Atherosclerosis Better Predictor of Future Cardiovascular Events Than Stenosis

Critical limb ischemia results in high rates of unplanned hospital readmissions.
Critical limb ischemia results in high rates of unplanned hospital readmissions.
Results of this study contradict the currently held paradigm of stenosis-related CVD risk.

Patients with increased calcified atherosclerosis burden, regardless of coronary artery disease (CAD) obstruction status, had similar risk for cardiovascular disease (CVD) events. These findings from a cohort study were published in the Journal of the American College of Cardiology.

Researchers from the Aarhus University Hospital in Denmark analyzed data from the Western Denmark Heart Registry for this study. All adult patients (N=23,759) who underwent a computed tomography angiography between 2008 and 2017 for a CAD assessment were included. Rates of major CVD and mortality were compared.

Patients were 44.6% men, aged median 57.4 (interquartile range [IQR], 49.7-65.1) years, with median systolic blood pressure of 132 (IQR, 113-148) mmHg, body mass index of 26.2 (IQR, 23.6-29.3) kg/m2, 45.7% had comorbid hypertension, and 8.5% had diabetes mellitus. Patients with (n=5043) or without (n=18,716) obstructive disease differed significantly for all baseline characteristics (all P <.001).

After a median follow-up time of 4.3 (IQR, 2.4-6.1) years, 1054 patients had their first major CVD event (myocardial infarction: n=219; stroke: n=299; death: n=536).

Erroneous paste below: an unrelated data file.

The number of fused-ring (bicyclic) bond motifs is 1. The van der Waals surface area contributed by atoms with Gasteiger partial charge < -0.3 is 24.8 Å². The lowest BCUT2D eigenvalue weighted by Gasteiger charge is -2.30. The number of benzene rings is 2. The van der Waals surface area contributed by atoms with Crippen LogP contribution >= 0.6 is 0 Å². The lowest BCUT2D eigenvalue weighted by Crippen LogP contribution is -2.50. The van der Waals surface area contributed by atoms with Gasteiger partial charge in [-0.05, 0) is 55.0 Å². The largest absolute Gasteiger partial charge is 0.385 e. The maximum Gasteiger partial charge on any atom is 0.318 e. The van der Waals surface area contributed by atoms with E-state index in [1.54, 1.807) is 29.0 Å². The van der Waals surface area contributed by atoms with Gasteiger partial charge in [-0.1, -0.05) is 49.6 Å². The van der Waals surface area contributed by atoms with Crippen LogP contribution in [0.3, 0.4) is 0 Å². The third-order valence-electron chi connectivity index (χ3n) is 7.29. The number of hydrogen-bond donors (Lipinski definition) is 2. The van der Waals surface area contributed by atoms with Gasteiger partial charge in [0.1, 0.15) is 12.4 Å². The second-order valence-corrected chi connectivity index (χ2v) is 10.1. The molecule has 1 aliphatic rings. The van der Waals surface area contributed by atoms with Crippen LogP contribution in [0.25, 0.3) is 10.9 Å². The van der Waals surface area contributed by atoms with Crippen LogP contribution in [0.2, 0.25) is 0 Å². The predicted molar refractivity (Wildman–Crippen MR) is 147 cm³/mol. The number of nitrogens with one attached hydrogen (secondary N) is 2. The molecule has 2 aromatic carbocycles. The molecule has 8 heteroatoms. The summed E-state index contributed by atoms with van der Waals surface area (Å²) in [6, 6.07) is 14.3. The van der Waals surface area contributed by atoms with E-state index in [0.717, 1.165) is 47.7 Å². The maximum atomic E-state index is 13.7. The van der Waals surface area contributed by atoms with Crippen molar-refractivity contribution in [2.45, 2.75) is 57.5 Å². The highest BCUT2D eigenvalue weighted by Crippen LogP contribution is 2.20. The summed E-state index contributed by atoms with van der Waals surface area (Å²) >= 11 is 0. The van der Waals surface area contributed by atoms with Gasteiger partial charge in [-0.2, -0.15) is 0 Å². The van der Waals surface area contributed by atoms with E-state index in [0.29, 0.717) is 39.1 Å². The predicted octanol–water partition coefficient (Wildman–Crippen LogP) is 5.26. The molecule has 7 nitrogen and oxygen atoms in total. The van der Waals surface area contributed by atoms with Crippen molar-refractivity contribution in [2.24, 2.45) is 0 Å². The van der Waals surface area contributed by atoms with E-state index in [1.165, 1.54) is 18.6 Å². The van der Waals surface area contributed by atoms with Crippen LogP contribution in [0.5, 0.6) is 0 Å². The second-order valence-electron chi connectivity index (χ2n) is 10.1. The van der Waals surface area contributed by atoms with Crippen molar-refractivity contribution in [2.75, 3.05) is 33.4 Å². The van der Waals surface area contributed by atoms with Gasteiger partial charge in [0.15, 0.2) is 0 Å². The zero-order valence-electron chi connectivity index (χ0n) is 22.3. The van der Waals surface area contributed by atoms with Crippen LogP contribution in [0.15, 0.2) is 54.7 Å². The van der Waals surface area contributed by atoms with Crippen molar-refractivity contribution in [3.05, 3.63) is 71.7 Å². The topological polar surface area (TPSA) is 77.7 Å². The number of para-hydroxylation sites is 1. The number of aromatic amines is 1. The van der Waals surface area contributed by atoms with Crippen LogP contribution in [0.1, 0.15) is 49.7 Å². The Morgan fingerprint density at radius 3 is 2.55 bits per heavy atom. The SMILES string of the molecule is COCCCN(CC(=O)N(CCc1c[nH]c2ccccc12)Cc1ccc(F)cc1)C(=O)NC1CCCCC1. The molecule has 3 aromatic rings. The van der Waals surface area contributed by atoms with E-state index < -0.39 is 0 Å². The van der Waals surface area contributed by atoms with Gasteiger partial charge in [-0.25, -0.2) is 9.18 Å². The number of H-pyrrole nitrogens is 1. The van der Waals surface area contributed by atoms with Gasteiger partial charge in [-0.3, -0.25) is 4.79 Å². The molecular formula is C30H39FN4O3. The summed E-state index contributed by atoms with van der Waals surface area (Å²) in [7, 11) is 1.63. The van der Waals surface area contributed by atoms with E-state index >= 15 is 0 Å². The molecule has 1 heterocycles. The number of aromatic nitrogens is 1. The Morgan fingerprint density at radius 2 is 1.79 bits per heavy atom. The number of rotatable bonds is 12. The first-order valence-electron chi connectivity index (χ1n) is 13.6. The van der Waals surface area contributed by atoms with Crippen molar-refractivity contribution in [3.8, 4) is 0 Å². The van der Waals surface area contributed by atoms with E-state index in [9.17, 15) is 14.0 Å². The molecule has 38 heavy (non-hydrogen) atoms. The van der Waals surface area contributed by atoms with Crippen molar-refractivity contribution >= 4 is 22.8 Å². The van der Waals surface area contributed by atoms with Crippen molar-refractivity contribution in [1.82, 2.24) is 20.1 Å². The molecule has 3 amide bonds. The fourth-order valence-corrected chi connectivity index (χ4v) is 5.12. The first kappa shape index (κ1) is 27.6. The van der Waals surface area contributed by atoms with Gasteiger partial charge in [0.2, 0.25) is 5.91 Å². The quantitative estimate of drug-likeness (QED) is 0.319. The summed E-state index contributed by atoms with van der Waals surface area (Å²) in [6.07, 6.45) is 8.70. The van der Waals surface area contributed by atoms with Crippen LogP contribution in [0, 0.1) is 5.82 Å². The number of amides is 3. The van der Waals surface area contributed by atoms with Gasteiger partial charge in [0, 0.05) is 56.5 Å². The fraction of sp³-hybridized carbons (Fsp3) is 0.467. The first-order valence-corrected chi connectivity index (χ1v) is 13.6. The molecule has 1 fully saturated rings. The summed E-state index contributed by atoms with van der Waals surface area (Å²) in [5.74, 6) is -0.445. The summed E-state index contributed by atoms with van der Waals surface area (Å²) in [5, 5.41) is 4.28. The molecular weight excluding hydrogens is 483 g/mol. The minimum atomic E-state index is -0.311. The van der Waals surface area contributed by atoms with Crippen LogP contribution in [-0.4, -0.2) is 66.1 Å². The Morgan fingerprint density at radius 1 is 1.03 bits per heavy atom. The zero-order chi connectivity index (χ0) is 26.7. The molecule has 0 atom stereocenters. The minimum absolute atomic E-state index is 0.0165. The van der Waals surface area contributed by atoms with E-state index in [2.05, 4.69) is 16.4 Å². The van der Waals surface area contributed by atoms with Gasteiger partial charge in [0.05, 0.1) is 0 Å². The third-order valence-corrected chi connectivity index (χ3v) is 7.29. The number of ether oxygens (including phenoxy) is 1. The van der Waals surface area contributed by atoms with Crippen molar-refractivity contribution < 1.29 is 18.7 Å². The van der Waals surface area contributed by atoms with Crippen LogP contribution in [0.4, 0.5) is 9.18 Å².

Stratified by coronary artery calcium (CAC) scores, 87% of patients with a score of 0 were CAD-free, and 7% and 6% had nonobstructive and obstructive CAD, respectively. Patients who had a CAC score greater than 1000 were at increased risk for CAD, in which 3% were CAD-free, 14% had nonobstructive CAD, and 83% had obstructive CAD. Most patients with obstructive CAD had CAC scores between 100 and 399.

The risk for major CVD events increased in a stepwise pattern with CAC scores. Compared with patients who had a CAC of 0, those with a CAC of 1 to 99 corresponded with a hazard ratio (HR) of 1.3 (95% CI, 1.1-1.5), those with a CAC of 100 to 399 with HR 1.7 (95% CI, 1.4-2.1), CAC 400-1000 with HR 2.6 (95% CI, 2.1-3.2), and those with a CAC greater than 1000 with HR 3.4 (95% CI, 2.5-4.6).

This observed pattern was similar to that of vessel obstruction, in which compared with no CAD, patients with nonobstructive CAD had an HR of 1.3 (95% CI, 1.1-1.6), 1-vessel CAD with HR 1.6 (95% CI, 1.3-1.9), 2-vessel CAD with HR 1.9 (95% CI, 1.5-2.4), and 3-vessel CAD with HR 2.9 (95% CI, 2.2-3.9).

Among patients with a CAC of 1 to 99, patients with obstructive CAD had increased risk for CVD events (HR, 1.3; 95% CI, 1.0-1.6). However, this risk decreased as CAC increased. Among patients with a CAC greater than 1000, patients with obstructive CAD had a decreased risk for CVD events (HR, 0.6; 95% CI, 0.3-1.1).

This study was limited by its observational design and the fact that the investigators did not have access to other atherosclerotic markers.

These findings suggested the best predictor of future CVD would be current coronary atherosclerotic plaque burden rather than stenoses. This study indicated additional study was needed because these results contradicted the currently held paradigm of stenosis-related CVD risk.

Disclosure: One study author declared affiliations with the pharmaceutical industry. Please see the original reference for a full list of disclosures.


Mortensen MB, Dzaye O, Steffensen FH, et al. Impact of plaque burden versus stenosis on ischemic events in patients with coronary atherosclerosis. J Am Coll Cardiol. 2020;76(24):2803-2813. doi:10.1016/j.jacc.2020.10.021